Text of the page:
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Today's Stichomancy for James Brown

The first excerpt represents the element of Air. It speaks of mental influences and the process of thought, and is drawn from Beauty and The Beast by Bayard Taylor:

a tendency to twitch a little at the corners. His voice was undertoned, but mellow and agreeable.

Mrs. Eunice Billings, of nearly equal age, was a good specimen of the wide-awake New-England woman. Her face had a piquant smartness of expression, which might have been refined into a sharp edge, but for her natural hearty good-humor. Her head was smoothly formed, her face a full oval, her hair and eyes blond and blue in a strong light, but brown and steel-gray at other times, and her complexion of that ripe fairness into which a ruddier color will sometimes fade. Her form, neither plump nor square, had yet a firm, elastic compactness, and her slightest movement conveyed a

The second excerpt represents the element of Fire. It speaks of emotional influences and base passions, and is drawn from Walden by Henry David Thoreau:

wine in old bottles. Our moulting season, like that of the fowls, must be a crisis in our lives. The loon retires to solitary ponds to spend it. Thus also the snake casts its slough, and the caterpillar its wormy coat, by an internal industry and expansion; for clothes are but our outmost cuticle and mortal coil. Otherwise we shall be found sailing under false colors, and be inevitably cashiered at last by our own opinion, as well as that of mankind. We don garment after garment, as if we grew like exogenous plants by addition without. Our outside and often thin and fanciful clothes are our epidermis, or false skin, which partakes not of our life, and may be stripped off here and there without fatal injury;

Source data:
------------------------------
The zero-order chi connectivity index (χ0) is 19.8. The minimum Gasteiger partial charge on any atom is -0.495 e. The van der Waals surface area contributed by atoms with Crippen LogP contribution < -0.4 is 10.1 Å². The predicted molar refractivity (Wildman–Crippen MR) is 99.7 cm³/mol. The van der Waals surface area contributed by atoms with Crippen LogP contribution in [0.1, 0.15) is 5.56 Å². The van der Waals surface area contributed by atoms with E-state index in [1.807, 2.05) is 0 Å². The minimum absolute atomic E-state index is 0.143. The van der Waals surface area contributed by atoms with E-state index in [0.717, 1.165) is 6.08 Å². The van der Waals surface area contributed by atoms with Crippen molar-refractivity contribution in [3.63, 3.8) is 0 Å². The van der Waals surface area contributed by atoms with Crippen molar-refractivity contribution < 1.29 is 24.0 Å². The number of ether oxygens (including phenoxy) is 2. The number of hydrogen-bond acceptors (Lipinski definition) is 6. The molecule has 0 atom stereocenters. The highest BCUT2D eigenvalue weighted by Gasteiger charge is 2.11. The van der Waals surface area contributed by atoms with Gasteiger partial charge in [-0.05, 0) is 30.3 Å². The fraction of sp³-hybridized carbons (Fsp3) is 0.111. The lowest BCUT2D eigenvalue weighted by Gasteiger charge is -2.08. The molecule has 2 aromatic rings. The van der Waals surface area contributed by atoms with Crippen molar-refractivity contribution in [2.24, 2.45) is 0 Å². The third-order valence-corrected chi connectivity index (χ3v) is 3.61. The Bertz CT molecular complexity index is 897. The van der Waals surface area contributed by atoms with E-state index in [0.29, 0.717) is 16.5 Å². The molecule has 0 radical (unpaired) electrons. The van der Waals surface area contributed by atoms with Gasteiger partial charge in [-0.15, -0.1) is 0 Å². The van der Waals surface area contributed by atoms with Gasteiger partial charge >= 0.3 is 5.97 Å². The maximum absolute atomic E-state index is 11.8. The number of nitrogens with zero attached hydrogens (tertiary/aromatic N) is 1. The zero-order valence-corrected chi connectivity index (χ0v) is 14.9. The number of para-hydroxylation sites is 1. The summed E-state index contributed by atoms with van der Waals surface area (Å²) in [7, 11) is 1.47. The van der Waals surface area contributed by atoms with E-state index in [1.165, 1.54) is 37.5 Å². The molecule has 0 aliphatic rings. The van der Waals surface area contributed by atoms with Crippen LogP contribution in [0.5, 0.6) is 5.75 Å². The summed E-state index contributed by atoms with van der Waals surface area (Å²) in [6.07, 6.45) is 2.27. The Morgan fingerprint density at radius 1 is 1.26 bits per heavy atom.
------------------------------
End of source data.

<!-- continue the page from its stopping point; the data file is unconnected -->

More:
Walden
The third excerpt represents the element of Water. It speaks of pure spiritual influences and feelings of love, and is drawn from The Battle of the Books by Jonathan Swift:

believes, or desire to have it thought that he says he believes, one syllable of the matter? And is any man worse received upon that score, or does he find his want of nominal faith a disadvantage to him in the pursuit of any civil or military employment? What if there be an old dormant statute or two against him, are they not now obsolete, to a degree, that Empson and Dudley themselves, if they were now alive, would find it impossible to put them in execution?

It is likewise urged, that there are, by computation, in this kingdom, above ten thousand parsons, whose revenues, added to those of my lords the bishops, would suffice to maintain at least two

The fourth excerpt represents the element of Earth. It speaks of physical influences and the impact of the unseen on the visible world, and is drawn from The Autobiography of Benjamin Franklin by Benjamin Franklin:

before kings, he shall not stand before mean men," I from thence considered industry as a means of obtaining wealth and distinction, which encourag'd me, tho' I did not think that I should ever literally stand before kings, which, however, has since happened; for I have stood before five, and even had the honor of sitting down with one, the King of Denmark, to dinner.

We have an English proverb that says, "He that would thrive, must ask his wife." It was lucky for me that I had one as much dispos'd to industry and frugality as myself. She assisted me cheerfully in my business, folding and stitching pamphlets, tending shop, purchasing old linen rags for the papermakers, etc., etc. We kept


The Autobiography of Benjamin Franklin